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Random Number Generation and Shuffling

The Scarlet Poker software has been tested and certified by Gaming Associates, one of the most respected groups in software certification. A critical aspect of any card game is the random shuffle of the deck. We take this very seriously and want to share with you our approach. The two critical aspects are the use of unpredictable random numbers, and the approach to ensuring a random and unpredictable ordering of the deck.

Random Numbers

We use the random number generator (RNG) available from the Linux operating system. This is an entropy-based RNG. [I.]

The random number generator uses (collects) noise from the system, device drivers and other sources such as network activity and CPU utilization, into an entropy pool. From this entropy pool random numbers are created. Linux provides the /dev/random device. Reading this device from code provides random numbers. [II.]

Our approach is to take seeds from that pool on a periodic basis. These seeds serve as the starting number for an elementary cellular automaton [III.]. A cellular automaton in our case is an array of binary values. A complex rule for state transitions creates new random numbers from the seed value. We use a rule known to produce randomness. "Rule 30 is of special interest because it is chaotic... this rule is used as the random number generator used for large integers in Mathematica." [IV.]

Once we have that seed, we produce random number through the state transitions of the cellular automaton. Our cellular automaton has 256 bits. We take the additional step of randomly selecting one (1) bit from each of the successive 255 rows (states) to produce our random numbers.

Our random number generator passed two (2) standard tests: the Diehard [V.] and the ENT tests [VI.]. More importantly, our code has been inspected and certified by Gaming Associates [VII.], an independent testing lab specializing in the analysis, review, and certification of software for gaming and cryptology.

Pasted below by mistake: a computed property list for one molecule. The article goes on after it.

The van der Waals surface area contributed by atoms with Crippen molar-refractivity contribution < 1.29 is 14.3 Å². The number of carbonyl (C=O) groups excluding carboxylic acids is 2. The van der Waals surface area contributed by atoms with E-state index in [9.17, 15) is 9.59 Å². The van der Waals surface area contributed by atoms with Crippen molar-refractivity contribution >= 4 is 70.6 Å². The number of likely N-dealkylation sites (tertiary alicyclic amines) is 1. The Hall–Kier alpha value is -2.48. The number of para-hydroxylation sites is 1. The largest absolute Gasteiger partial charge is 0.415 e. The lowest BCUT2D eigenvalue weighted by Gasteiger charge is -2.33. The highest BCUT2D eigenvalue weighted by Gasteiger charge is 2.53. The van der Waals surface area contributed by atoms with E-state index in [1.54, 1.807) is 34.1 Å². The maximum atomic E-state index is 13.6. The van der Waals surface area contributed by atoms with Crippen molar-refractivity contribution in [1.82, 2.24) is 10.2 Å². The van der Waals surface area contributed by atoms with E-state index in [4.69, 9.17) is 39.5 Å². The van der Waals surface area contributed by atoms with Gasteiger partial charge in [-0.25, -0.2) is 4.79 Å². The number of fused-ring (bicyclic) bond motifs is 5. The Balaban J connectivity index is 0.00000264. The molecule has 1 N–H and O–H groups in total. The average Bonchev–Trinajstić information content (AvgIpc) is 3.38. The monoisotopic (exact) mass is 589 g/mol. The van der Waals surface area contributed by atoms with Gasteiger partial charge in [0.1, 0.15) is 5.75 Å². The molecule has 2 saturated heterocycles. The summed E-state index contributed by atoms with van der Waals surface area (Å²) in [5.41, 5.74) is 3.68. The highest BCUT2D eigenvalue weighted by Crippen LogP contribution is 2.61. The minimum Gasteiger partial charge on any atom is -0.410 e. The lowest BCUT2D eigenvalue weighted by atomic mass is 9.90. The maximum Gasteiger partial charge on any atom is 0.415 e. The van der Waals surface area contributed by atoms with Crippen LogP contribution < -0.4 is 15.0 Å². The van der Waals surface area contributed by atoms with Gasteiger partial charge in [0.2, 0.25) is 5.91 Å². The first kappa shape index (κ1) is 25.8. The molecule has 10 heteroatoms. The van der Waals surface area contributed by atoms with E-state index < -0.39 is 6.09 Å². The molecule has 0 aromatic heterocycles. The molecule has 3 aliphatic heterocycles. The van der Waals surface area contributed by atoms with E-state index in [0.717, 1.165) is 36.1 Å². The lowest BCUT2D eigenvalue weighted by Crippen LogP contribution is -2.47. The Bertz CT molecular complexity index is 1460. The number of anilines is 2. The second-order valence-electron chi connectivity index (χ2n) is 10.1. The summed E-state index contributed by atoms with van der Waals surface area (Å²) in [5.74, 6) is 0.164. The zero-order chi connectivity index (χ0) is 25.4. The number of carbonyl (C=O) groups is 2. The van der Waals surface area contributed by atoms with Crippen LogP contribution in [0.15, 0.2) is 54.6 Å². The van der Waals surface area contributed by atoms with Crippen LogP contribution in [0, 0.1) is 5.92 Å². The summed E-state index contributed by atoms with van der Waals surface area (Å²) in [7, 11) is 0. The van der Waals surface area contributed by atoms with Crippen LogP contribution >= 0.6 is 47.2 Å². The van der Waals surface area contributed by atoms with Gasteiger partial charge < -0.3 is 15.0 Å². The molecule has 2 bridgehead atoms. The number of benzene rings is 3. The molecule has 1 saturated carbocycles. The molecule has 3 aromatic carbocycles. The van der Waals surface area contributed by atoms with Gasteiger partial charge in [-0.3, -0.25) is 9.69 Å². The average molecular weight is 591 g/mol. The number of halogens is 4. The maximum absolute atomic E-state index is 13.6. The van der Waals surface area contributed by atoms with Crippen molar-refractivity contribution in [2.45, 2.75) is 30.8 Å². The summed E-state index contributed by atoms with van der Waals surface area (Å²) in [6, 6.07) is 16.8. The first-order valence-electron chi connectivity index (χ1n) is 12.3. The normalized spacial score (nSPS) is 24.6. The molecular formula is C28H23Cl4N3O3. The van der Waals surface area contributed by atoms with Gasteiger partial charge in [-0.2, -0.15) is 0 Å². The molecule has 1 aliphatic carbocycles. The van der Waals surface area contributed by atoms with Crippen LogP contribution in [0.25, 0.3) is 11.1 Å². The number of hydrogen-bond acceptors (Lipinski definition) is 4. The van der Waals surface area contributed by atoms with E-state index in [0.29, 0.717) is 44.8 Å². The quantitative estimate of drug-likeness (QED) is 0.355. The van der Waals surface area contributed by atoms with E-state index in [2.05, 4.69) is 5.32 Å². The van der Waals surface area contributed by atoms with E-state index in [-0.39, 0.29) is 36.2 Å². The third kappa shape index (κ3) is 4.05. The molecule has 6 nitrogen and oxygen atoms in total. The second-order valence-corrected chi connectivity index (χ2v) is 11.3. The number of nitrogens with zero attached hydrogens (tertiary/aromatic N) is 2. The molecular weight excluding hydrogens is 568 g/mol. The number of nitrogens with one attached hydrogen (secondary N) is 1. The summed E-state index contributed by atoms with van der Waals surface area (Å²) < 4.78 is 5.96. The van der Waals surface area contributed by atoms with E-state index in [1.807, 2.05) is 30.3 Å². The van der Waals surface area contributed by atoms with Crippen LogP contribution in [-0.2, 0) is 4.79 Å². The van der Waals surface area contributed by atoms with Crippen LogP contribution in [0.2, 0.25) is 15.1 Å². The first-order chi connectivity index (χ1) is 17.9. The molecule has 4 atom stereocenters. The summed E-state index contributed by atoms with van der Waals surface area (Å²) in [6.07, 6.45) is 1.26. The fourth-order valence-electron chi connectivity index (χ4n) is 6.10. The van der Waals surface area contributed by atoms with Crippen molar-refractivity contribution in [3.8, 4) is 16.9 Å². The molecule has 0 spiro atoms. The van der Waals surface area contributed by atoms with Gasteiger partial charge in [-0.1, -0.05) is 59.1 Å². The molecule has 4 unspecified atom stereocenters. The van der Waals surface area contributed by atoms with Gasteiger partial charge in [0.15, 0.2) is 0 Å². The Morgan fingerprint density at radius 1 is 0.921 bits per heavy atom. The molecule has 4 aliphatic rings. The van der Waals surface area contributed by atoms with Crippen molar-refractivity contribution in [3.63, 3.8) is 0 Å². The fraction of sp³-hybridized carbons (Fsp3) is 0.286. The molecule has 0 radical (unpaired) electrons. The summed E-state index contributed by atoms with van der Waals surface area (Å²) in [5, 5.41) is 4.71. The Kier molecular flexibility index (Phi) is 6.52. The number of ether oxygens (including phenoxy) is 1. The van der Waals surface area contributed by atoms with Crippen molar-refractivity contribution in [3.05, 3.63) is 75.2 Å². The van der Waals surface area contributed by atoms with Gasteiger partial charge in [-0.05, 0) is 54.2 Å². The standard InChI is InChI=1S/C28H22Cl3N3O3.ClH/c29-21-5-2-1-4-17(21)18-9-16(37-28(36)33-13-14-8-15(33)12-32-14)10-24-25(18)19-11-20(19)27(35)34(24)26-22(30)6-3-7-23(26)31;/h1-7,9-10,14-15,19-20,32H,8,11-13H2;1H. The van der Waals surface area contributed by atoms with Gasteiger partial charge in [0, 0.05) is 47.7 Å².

A random number generator is only part of the story in producing randomly distributed decks of cards. How the deck is shuffled is equally important. We have selected an algorithm (process) that ensures a true randomizing shuffle. This approach does not favor any one card or any one position in the deck.

We then assign each card a 256 bit random number. This very large number is greater than 1 with 77 zeros after it. With each card given its own huge random number, we sort the deck by those random numbers, placing the cards in yet another random sequence. This algorithm also ensures that every possible card sequence is theoretically equally likely to occur.


Our approach relies on well-accepted random number generation tools, relying on system entropy to generate random seeds. We then use a system known to generate randomly distributed numbers from the seed number. As a further security step, we periodically select a new seed. Our decks are randomized prior to first use, and then serve as the random base from which a randomizing shuffle is applied.


  1. Entropy : a measure of the disorder or randomness in a closed system.
  2. Based on material in the Linux manual entry for Random.
  3. mathworld.wolfram.com/ElementaryCellularAutomaton.html
  4. Ibid.
  5. en.wikipedia.org/wiki/Diehard_tests
  6. www.fourmilab.ch/random
  7. www.gamingassociates.com